Portfolio > Utopia Remains

Ultrachrome print, text panel
20.75 x 28.5 inches

Location: Clermont County, on the banks of the Ohio River in Utopia, Ohio

Duration: 1847-1851

Affiliation: Time Store Cooperative Movement / Owenite influence, Anarchist influence

Size: 12 families located on individual half-acre lots

“I built a brick cottage one and a half stories high, and all the money I paid out was $9.81- all the rest was effected by exchanging labor for labor.”
- E.G. Cubberly writing in 1872 about his experience in Warren’s Utopia community

Josiah Warren founded Utopia strongly on the ideals of individual responsibility and mutual cooperation. Rather than having a government or wealthy capitalists on whom to rely, participants relied on themselves and each other through the even exchange of labor. Participants would offer their labor in the form of a labor note. Items were bought and sold with time-based currency where an hour of work could buy an hour of goods or services. For example, three hours of carpenter’s work could be considered equivalent to 3-12 pounds of corn. Warren wanted to prove that if given the means, individuals could provide for themselves and live comfortable lives.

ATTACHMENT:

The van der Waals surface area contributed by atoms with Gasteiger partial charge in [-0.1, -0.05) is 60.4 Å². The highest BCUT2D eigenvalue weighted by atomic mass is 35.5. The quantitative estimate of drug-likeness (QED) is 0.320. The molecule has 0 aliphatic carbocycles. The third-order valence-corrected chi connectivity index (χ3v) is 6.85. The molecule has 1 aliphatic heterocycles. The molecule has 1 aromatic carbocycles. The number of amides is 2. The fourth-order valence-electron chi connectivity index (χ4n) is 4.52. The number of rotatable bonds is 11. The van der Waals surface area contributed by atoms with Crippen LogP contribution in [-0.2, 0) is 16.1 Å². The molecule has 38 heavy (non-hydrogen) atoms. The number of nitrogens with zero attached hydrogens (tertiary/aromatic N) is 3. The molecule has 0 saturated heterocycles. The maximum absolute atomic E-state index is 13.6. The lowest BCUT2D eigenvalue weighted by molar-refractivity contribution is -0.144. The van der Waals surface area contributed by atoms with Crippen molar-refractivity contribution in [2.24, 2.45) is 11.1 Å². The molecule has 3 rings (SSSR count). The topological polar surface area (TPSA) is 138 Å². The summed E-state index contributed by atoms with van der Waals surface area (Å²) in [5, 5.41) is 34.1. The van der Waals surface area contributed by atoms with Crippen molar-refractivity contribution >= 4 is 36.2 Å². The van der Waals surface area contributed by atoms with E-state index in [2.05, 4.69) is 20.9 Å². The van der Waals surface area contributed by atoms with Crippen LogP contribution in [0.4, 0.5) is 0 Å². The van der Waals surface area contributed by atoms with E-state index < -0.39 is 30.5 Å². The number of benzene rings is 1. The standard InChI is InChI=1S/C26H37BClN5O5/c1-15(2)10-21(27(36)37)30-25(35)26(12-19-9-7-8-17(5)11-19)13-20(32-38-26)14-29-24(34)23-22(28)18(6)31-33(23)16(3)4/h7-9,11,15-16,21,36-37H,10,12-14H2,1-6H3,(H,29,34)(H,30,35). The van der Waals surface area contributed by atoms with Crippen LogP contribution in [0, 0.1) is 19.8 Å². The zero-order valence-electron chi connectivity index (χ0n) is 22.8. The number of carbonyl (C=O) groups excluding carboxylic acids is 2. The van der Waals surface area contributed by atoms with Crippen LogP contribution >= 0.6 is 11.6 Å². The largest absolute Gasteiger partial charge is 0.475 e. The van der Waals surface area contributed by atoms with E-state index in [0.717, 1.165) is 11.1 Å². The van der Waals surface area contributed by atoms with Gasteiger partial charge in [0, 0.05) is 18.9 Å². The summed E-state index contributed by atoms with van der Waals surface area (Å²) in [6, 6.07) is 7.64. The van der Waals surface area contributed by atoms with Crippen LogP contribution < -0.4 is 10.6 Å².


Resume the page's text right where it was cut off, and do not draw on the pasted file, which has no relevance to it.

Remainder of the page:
According to founder Josiah Warren in the Peaceful Revolutionist in 1845:

“Throughout the whole of our operations at this village, everything has been conducted so nearly on the Individual basis, that not one meeting for legislation has taken place. No organization, no delegate power, no constitutions, no laws or bye-laws, rules or regulations, but such as each individual makes for himself and his own business; no officers, no priests no prophets have been resorted to; nothing of this kind has been in demand. We have had a few meetings, but they were for friendly conversation, for music, dancing or some other social and pleasant pastime. Not even a single lecture upon the principles upon which were acting, has been given on the premises! It was not necessary; for as a lady remarked, ‘the subject once stated is understood, there is nothing left to talk about; all is action after that.”

Reason for Demise: Due to the high price of surrounding land, the settlers were not able to expand. Most settlers moved from Utopia to Minnesota where the land was cheaper.